The Truth About Recycling Plastic Pots

Have you ever wondered what happens to all those plastic pots once we’re done with them? I was under the false impression that most were recycled. As it turns out, a large percentage of them join other single-use plastics in landfills. That’s according to Jean Ponzi, Green Resources Manager in the sustainability division of the Missouri Botanical Garden.

Years ago, Ponzi asked herself the very same question. What followed was the launch of the largest plastic pot recycling program of its kind. Since 1998, the Missouri Botanical Garden’s Plastic Pot Recycling Program (MOBOT) has saved over 300 tons of plastic from reaching area landfills.

The problem is that it has only made a small dent in the problem.


According to the EPA, in 2017, the U.S. produced 35.4 million tons of plastic. Of that, about 26.8 million tons, or 76 percent, went to landfills. This mean that, of all the plastic produced, only 8.5 percent was recycled.

Until recently, China bought most of our plastic waste and recycled it into new products. But in 2017, the country went from purchasing 60 percent of our plastic to 10 percent, drastically increasing the amount sent to our U.S. dumping grounds. This amount is now expected to double over the next two decades.


There’s no doubt that the black plastic pot changed the horticultural industry. It was easy to transport, lightweight and flexible. Plastic, in fact, was a game-changer for a wide range of household products. Containers are today one of the major products the plastic industry produces.

black plastic pots

Yet with all the convenience plastic containers represent, there is currently no national infrastructure for processing our plastic waste. And when it comes to black plastic pots, there’s an added dimension. Since they’re dyed with carbon inks that can’t easily be broken down, black plastic pots are non-recyclable. That makes them a single-use plastic, which takes around 450 years to break down.

Enter Marie Chieppo, Principal at EcoPlants Plans, and participant in the MOBOT program. She decided to dig deeper into what goes into recycling plastic pots and why the process is so difficult. What she discovered is revolutionary for we gardeners.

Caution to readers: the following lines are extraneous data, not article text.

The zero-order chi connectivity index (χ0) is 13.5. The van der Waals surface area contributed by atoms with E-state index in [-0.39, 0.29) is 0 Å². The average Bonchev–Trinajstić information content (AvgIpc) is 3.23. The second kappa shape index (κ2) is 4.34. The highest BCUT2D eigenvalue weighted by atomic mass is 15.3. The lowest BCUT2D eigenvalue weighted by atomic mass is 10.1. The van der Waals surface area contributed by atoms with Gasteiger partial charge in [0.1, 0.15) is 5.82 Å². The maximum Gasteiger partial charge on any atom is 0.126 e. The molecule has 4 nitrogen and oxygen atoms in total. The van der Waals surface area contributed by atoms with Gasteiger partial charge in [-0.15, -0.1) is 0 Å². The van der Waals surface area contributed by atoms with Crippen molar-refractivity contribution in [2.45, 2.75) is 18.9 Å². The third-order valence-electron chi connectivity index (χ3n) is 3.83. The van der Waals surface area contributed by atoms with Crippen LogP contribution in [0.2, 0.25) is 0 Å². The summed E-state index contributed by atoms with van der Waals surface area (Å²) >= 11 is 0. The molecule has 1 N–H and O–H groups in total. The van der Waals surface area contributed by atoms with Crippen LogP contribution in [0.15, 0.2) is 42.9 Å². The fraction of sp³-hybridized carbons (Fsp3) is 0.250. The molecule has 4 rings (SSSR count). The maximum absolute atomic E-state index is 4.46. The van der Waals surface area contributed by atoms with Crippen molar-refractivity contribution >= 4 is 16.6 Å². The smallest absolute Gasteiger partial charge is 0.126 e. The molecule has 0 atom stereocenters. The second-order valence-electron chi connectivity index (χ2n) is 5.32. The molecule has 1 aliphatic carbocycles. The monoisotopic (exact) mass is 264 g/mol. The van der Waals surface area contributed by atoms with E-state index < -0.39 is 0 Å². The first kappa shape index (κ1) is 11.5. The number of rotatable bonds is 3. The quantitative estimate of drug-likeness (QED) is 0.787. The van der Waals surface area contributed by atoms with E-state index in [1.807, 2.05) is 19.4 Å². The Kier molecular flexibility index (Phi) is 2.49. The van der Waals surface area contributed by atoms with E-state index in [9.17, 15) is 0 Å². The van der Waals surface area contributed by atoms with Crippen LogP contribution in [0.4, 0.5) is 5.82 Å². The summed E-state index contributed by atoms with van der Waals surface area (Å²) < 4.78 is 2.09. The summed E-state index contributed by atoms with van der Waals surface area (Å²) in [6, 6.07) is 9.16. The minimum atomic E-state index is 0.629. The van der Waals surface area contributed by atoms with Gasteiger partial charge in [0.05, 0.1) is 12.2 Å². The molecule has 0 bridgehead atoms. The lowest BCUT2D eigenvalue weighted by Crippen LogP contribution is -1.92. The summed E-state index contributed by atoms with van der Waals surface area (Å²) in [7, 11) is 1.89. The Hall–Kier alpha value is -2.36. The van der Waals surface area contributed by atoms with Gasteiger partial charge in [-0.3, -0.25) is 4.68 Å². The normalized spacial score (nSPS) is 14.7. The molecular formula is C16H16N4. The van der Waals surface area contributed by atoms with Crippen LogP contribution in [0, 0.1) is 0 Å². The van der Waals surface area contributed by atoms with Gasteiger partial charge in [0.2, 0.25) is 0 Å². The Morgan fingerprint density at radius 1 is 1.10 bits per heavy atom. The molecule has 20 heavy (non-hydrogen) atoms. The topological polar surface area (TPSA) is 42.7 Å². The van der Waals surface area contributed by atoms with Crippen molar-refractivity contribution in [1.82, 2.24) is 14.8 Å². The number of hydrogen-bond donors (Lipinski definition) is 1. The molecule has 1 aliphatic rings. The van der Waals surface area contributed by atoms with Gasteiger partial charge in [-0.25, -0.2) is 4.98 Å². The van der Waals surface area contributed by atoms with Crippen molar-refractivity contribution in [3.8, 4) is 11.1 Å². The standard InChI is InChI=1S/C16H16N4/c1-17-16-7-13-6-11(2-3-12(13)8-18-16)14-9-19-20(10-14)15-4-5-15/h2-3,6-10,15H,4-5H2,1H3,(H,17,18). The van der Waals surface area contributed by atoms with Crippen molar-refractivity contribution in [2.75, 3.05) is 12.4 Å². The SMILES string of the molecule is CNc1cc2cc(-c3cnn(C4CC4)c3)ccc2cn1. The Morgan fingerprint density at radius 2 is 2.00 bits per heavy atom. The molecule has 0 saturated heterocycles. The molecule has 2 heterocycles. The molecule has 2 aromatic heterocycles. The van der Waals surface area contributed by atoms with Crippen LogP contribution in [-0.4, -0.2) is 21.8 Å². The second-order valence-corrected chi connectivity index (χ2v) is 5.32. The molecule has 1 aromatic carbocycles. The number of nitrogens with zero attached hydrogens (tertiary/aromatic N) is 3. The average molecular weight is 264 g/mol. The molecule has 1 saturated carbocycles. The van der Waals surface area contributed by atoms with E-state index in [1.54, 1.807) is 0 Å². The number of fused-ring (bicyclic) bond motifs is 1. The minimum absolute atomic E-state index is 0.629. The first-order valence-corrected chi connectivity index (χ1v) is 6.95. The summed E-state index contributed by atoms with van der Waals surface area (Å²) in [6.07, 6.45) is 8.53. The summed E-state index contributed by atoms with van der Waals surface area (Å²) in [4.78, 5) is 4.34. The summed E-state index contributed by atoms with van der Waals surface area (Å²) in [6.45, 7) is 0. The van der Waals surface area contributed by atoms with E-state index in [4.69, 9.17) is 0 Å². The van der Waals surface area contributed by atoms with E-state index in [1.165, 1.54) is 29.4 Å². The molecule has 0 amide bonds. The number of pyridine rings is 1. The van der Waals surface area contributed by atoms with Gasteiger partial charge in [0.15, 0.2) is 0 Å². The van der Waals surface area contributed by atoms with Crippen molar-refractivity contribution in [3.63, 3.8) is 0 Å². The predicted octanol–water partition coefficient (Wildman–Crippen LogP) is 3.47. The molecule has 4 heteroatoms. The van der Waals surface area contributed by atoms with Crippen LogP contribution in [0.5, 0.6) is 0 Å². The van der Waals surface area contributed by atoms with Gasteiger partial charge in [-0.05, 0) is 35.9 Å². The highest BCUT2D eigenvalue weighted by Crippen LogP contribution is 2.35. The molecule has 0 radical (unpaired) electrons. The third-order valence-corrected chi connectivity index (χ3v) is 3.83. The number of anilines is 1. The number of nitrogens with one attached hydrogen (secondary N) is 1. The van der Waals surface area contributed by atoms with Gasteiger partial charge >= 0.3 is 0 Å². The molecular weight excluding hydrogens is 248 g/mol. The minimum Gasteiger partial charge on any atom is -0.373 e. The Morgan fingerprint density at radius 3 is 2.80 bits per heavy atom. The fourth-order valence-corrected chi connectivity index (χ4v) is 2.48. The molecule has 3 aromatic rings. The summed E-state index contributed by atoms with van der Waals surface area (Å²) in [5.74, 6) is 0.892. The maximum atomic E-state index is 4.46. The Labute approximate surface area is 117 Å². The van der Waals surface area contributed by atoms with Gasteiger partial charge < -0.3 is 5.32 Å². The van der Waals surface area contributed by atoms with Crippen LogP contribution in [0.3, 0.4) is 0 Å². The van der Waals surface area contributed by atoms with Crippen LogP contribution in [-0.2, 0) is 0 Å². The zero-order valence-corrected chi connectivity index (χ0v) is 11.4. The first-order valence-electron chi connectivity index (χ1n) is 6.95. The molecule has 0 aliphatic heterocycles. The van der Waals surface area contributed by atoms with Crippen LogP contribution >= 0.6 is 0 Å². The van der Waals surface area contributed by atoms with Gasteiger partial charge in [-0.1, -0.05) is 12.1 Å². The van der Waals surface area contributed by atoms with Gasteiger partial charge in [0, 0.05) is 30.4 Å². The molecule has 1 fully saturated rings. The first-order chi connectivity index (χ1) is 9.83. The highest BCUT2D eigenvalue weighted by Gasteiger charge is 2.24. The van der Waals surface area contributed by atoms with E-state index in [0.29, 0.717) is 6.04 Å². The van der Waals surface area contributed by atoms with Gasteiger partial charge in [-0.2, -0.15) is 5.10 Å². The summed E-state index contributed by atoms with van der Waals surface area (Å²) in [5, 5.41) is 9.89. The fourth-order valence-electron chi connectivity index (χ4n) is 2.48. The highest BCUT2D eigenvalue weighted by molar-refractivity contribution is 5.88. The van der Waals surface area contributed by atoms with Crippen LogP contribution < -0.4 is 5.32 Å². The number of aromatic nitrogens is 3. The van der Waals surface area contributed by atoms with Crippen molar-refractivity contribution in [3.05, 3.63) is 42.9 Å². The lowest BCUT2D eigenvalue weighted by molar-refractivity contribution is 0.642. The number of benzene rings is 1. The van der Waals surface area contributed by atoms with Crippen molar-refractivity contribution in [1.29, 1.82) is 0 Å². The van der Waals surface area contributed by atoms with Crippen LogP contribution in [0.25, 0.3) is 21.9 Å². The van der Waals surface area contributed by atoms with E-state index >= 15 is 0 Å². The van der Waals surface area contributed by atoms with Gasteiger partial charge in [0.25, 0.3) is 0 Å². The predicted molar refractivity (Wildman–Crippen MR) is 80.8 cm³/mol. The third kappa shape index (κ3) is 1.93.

According to Chieppo, where it comes to recycling, all plastic pots pose a problem. Since they are derived from fossil fuel hydrocarbons, they are non-biodegradable. Further, in order to be able to be recycled, they must be:

DECONTAMINATED – that means all soil and debris must be removed from the container. Anything that stays in the pot wreaks havoc on recycling facilities by dulling the knives of the grinding machinery.

SEPARATED BY COLOR AND DENSITY – each of which can have an effect on how a pot can be recycled.

STACKED – this can be a nightmare because they’re all configured differently. Plus they take up a lot of room in the recycling bin.

ABLE TO BE RECYCLED – some can be reused, but most cannot (as in the case of black plastic pots), says Chieppo. For example, you can’t mix polymer types. That’s because there are three primary resins used in the manufacture of horticultural pots. And each is processed differently. 

roll-off container

The net result is that recycling plastic pots is a very expense and labor-intensive process.

‘The sad truth is that 95-98 percent of plastic horticultural pots end up in the landfill,’ says Chieppo.


So what can we gardeners do to mitigate the problem? Until a better plastic is developed, we can try our best to recycle. To do so, we need to educate ourselves first as to the process. For instance, we must never mix horticultural products with other plastics. 

Instead, we must first wash and disinfect our used plastic pots to kill any plant pathogens. Then we can put green, blue or red plastic pots out for recycling. But black plastic pots and trays must be put in the trash.

Or, you can take your used plastic pots (non-black) to places like Home Depot and Lowes, both of which have garden pot recycling programs.


Can anyone unseat plastic? Several manufacturers are trying. Some are now producing new pots out of ‘Bioplastics’ (a hybrid starches combined with petroleum). Other companies are manufacturing compostable pots, plantable pots and pots made from cow manure among other things. All of these alternatives can produce and grow plants as well as plastic ones.